It is intrinsically a struggle between two Afghan factions for a seat in the United Nations General Assembly. Unwittingly or otherwise, the present ruling entity in Kabul appears to have cut a sorry figure in the perspective of the global body. In the net, the inhouse controversy has denuded the position of the Taliban, which has let it be known that the accredited Afghan ambassador, Ghulam Isaczai, was no longer Kabul’s man in the General Assembly. Instead, the Taliban’s “interim government” has nominated Suhail Shaheen, its spokesman based in Doha as Afghanistan’s new ambassador to the United Nations, a clash that has been engineered by the government of hardliners in Kabul. Shaheen’s nomination appears to have led to a showdown with the incumbent, Isaczai, who has thus far retained his post. It is pretty obvious that the present dispensation does not recognise the previous appointment. The fractious nature of the setup in Kabul has thus been exposed.
The ministry of foreign affairs has made the controversy official, going by the minister, Ameer Khan Muttaqi’s letter to the UN Secretary-General, Antonio Guterres. The communication is addressed by “Islamic Emirate of Afghanistan, Ministry of Foreign Affairs”.
The core issue is yet to be decided by the UN credentials committee, which includes the United States of America, Russia, China, the Bahamas, Bhutan, Chile, Namibia, Sierra Leone and Sweden. Not wholly unrelated is the fact that China has given the cold-shoulder to President Joe Biden’s assurance that Washington will not seek a “new Cold War”. In China’s perception, America should avoid its “zero sum game” and formation of small cliques against Beijing.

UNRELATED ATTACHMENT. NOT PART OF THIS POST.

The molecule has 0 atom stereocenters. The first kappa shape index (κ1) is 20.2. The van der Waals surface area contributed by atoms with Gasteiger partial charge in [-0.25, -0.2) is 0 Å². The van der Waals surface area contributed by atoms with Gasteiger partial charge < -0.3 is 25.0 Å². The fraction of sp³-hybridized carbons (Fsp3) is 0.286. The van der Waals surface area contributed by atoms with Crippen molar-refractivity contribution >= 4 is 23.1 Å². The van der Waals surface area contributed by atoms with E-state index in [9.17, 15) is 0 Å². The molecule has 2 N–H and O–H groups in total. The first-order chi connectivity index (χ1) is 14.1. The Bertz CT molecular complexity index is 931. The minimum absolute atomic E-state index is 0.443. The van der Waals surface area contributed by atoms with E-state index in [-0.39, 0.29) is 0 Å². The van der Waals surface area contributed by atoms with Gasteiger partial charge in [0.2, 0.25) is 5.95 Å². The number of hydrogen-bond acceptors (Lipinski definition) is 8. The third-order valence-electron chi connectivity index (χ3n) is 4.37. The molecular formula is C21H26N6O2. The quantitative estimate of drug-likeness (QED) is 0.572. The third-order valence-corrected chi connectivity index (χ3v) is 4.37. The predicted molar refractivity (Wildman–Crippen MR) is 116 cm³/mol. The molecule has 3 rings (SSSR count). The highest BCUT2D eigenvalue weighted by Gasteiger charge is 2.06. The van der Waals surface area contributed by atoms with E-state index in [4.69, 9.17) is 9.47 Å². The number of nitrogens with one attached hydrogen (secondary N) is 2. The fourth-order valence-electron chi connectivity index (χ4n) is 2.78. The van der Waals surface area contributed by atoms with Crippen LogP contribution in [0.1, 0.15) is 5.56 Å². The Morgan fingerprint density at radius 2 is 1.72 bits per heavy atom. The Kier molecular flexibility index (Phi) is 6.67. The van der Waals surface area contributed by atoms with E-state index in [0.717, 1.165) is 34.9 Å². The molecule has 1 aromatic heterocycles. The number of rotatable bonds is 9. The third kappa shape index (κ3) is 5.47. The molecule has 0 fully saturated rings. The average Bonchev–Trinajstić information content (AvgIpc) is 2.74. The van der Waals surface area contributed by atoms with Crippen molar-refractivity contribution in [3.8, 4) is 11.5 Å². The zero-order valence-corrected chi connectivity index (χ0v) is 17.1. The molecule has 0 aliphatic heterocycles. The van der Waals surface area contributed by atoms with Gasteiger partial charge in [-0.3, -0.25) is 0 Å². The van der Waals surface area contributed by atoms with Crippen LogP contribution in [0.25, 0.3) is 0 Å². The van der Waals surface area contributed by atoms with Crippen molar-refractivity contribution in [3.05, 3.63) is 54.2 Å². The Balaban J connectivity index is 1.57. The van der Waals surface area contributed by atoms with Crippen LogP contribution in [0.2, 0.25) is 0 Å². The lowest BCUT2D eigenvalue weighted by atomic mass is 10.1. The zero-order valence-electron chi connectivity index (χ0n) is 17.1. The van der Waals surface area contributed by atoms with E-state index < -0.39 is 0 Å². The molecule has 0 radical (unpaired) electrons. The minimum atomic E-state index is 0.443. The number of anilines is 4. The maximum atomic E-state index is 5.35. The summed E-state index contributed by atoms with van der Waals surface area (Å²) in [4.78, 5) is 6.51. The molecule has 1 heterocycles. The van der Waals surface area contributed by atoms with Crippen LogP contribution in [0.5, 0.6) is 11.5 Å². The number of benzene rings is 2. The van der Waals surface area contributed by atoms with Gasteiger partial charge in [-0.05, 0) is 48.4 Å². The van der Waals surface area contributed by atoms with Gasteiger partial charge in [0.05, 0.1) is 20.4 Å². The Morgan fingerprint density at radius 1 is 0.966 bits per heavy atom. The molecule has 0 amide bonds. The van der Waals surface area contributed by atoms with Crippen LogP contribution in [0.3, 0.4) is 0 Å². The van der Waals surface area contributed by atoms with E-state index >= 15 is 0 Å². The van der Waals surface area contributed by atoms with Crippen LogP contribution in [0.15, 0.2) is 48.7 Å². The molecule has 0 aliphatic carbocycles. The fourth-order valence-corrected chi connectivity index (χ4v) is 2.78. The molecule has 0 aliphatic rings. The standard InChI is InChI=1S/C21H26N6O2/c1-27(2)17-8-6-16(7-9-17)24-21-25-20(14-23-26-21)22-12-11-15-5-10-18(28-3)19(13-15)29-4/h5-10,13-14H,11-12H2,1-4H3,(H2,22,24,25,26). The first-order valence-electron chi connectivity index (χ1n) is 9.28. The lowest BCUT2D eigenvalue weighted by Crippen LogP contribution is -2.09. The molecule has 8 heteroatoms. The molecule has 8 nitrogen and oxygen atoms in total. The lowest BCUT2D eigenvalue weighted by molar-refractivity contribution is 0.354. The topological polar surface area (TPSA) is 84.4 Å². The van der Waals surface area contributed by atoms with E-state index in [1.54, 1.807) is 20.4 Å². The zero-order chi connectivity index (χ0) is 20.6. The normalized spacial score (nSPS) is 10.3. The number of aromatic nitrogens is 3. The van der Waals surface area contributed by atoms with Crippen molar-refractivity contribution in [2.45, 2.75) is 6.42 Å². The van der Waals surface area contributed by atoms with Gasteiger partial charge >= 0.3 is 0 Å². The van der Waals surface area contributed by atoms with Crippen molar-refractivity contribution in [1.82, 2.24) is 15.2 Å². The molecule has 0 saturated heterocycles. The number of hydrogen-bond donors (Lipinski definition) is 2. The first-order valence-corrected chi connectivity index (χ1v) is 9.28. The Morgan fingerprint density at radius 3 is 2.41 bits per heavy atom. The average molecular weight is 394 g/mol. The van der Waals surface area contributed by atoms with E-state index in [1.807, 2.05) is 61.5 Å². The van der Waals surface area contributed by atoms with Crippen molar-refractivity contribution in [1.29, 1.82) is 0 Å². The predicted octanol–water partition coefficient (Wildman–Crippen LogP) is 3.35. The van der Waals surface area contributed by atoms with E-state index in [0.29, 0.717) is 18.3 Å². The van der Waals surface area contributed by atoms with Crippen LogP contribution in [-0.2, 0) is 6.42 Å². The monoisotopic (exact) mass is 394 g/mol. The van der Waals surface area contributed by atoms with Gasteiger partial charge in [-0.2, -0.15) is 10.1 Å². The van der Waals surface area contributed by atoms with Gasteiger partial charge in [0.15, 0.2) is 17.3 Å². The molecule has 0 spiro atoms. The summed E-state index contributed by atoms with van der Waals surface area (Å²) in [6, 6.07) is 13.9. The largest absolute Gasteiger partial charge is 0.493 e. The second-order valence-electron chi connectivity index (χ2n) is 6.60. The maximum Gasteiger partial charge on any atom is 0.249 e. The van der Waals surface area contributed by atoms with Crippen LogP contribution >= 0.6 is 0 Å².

No country, not even China and Pakistan ~ both patrons of the Taliban ~ has so far recognised the dispensation in Kabul, whose representatives reportedly carry heavy automatic weapons to office. Save the occasional visits to Doha, proscribed Taliban leaders are not even allowed to board commercial flights.
While the meeting of the credentials committee is scheduled to be held next week, Germany has made its position fairly clear. Before the delegates of nine nations assemble at the high table, the country’s foreign minister, Heiko Maas, has said, “To schedule a show by the Taliban at the UN won’t serve any purpose.
What’s important are concrete deeds and not just words on such issues as human rights, the rights of women, an inclusive government, and denunciation of terrorist groups”. And then the punchline from Berlin ~ “While it is important to communicate with the Taliban, the UN General Assembly is not the appropriate venue for that.”
There has been criticism too on the exclusion of women from the Afghan cabinet. “If they want representation of women in the UN, they should try sending a woman.” How long can the regime in Kabul afford to be impervious?